2. Nice choices. I really like Gregory Peck as well though he's never been one of my favorites. I prefer actors that have just a little more of a rough edge-John Garfield, Richard Widmark, Robert Ryan and Peck is nothing if not resolute and dignified with an inherent quality of rectitude. It's why he could never be a believable heavy, i.e. his ludicrous miscasting in Duel in the Sun. It's also what makes him absolutely perfect for Mockingbird.

    It's been a long time since I've watched the film and I can't honestly say I remember the scene your best shot is from but from your description it's very evocative.

    Now the scene you reference in Roman Holiday is clear as a bell to me and I agree it's a masterful shot and the exactly right wrap up to the film.

    I'm in agreement that while Audrey is captivating the Oscar for this was a bit premature. Jean Simmons was the original choice and was unavailable and if you watch Audrey's work in the film knowing that there is a great deal of Simmons in the performance. I not saying that to fault the performance, Audrey and Jean were similar in manner so in many of their films it's not had to envision the other actress, but it might have been Wyler's influence since his conception of the role was originally drawn with the more experienced Jean in the part.

    But she won in a pretty weak lineup and she would be the only one I'd personally give a nod to out of the five, I love Deborah Kerr in From Here to Eternity but the part is really supporting in the overall scheme of the picture. And since my choice, Gloria Grahame in The Big Heat, failed to snag a nomination I'm glad she won though I think she was much better in other films, Two for the Road especially.

    1. Not many of Peck's films are my favorites (Mockingbird aside), but I always love HIM in them. He's just so staunch and stalwart, rock-solid. It's interesting, even in his youngest film roles he had the feeling of someone older, wiser - not quite a sex symbol even though he was obviously good-looking.

      It's hard to feel churlish about Roman Holiday making Audrey a star, since she so clearly radiates it from practically her very first shot. Most of the film rests on her shoulders and she carries it almost effortlessly. It's not a great feat of acting, but with her charm and charisma, it almost doesn't need to be for it to work. I still feel bad for Deborah Kerr, though, and I've heard good things about Ava Gardner in Mogambo.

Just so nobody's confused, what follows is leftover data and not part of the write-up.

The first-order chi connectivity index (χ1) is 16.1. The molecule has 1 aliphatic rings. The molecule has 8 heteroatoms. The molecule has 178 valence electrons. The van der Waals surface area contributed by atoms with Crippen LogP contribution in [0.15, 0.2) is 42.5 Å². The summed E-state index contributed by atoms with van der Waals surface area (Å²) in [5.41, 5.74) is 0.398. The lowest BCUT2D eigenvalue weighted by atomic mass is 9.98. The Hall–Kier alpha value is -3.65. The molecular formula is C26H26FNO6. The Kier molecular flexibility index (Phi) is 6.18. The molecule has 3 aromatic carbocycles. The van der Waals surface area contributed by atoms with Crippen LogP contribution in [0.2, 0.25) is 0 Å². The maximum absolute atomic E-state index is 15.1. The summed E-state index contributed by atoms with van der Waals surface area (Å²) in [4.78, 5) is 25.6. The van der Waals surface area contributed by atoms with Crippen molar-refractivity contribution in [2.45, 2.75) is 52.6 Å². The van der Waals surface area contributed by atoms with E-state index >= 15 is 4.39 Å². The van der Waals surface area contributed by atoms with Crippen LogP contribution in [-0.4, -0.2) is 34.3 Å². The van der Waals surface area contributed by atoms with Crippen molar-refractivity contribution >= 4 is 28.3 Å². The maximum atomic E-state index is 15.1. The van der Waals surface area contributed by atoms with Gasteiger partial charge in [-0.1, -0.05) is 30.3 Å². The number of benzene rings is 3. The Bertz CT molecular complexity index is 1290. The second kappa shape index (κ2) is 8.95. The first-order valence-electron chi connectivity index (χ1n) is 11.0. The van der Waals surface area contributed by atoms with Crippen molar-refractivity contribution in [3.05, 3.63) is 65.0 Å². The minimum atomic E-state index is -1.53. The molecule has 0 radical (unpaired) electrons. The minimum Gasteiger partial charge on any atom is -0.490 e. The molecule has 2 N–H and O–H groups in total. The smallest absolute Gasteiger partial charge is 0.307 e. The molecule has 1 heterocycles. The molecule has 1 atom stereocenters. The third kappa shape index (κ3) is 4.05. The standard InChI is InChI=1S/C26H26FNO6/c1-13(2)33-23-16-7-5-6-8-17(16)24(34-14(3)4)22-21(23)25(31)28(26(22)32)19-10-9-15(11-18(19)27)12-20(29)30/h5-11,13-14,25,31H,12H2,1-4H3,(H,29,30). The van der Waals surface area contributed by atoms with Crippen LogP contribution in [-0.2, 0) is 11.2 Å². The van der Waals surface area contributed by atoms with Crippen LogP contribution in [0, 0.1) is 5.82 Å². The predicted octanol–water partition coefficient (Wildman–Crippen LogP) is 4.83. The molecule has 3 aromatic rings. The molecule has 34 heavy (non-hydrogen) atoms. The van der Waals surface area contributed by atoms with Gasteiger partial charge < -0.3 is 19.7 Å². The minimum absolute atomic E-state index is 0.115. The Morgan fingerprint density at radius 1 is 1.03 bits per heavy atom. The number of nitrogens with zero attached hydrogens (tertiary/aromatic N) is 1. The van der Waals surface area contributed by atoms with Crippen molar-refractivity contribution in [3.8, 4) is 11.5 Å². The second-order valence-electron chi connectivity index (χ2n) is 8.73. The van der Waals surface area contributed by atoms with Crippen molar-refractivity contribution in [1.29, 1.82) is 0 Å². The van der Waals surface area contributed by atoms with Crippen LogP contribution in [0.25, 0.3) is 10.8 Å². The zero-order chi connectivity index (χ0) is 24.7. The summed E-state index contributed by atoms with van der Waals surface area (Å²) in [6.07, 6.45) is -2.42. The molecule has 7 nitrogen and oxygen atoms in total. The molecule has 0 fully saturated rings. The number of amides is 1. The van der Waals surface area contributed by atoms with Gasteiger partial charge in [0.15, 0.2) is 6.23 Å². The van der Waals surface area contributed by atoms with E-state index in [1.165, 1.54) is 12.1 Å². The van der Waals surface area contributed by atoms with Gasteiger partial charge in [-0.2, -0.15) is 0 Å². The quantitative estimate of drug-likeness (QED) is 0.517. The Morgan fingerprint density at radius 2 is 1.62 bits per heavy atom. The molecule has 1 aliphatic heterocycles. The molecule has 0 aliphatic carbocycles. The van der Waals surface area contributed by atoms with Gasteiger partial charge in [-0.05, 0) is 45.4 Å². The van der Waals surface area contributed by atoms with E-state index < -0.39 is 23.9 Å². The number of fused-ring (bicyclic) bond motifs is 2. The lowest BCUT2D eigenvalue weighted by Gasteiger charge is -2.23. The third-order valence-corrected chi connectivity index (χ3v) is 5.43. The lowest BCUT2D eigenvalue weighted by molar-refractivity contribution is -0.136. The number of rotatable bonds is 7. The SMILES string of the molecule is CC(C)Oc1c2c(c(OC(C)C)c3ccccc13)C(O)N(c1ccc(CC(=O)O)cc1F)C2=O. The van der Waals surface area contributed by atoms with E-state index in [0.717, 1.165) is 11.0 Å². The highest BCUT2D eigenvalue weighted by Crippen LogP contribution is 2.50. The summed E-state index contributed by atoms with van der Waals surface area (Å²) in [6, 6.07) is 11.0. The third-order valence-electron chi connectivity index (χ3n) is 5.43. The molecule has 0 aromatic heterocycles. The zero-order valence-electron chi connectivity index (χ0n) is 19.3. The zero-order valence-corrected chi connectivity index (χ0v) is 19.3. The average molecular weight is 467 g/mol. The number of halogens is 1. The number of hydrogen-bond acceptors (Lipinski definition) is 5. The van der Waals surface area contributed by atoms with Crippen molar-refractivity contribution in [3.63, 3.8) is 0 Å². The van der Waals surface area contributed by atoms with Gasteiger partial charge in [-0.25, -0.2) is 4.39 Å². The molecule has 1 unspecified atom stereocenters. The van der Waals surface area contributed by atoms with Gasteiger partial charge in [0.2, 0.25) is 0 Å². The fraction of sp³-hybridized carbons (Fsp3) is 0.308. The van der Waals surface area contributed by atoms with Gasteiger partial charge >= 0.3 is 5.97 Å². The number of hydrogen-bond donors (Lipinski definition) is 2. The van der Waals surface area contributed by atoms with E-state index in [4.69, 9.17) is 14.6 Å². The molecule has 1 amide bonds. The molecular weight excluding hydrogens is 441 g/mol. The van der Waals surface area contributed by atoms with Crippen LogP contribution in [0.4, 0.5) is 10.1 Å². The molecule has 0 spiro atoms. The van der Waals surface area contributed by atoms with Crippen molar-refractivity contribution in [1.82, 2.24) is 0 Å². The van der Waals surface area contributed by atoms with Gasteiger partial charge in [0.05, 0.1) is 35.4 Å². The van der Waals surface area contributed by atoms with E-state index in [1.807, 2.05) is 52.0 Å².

2. Ava is without question the very best thing in that limp noodle remake of Red Dust but her award worthy moments were Night of the Iguana and Show Boat and there was work that belonged in the competition more than hers. I'm very glad she received a nod at some point in her career I just wish it had been for one of her truly outstanding performances but at the point she was nominated she was at a career high and that probably factored in.

      Poor Deborah Kerr! Always a bridesmaid but at times she was in the same situation as Ava, nominated for the wrong film. But then the academy loves to hand out nominations for visible ACTING, there can be no other explanation for her nods for her average work in the excruciatingly dull Edward, My Son or her fussy work in Separate Tables. Yet they ignored her more naturalistic but intense work in both Black Narcissus and The Innocents. At least they gave her an honorary before it was too late.

  3. Great tribute to a great actor and a towering achievement in film.

    1. Thanks, Dell! I get where people are coming from when they say Mockingbird is too simple, but I think it works, especially since the whole thing is presented as a childhood memory. I hate that it didn't win Best Picture, but it's pretty tough to deny Lawrence of Arabia...

    2. It totally works...and it's twice the movie that is the bloated spectacle known as Lawrence of Arabia.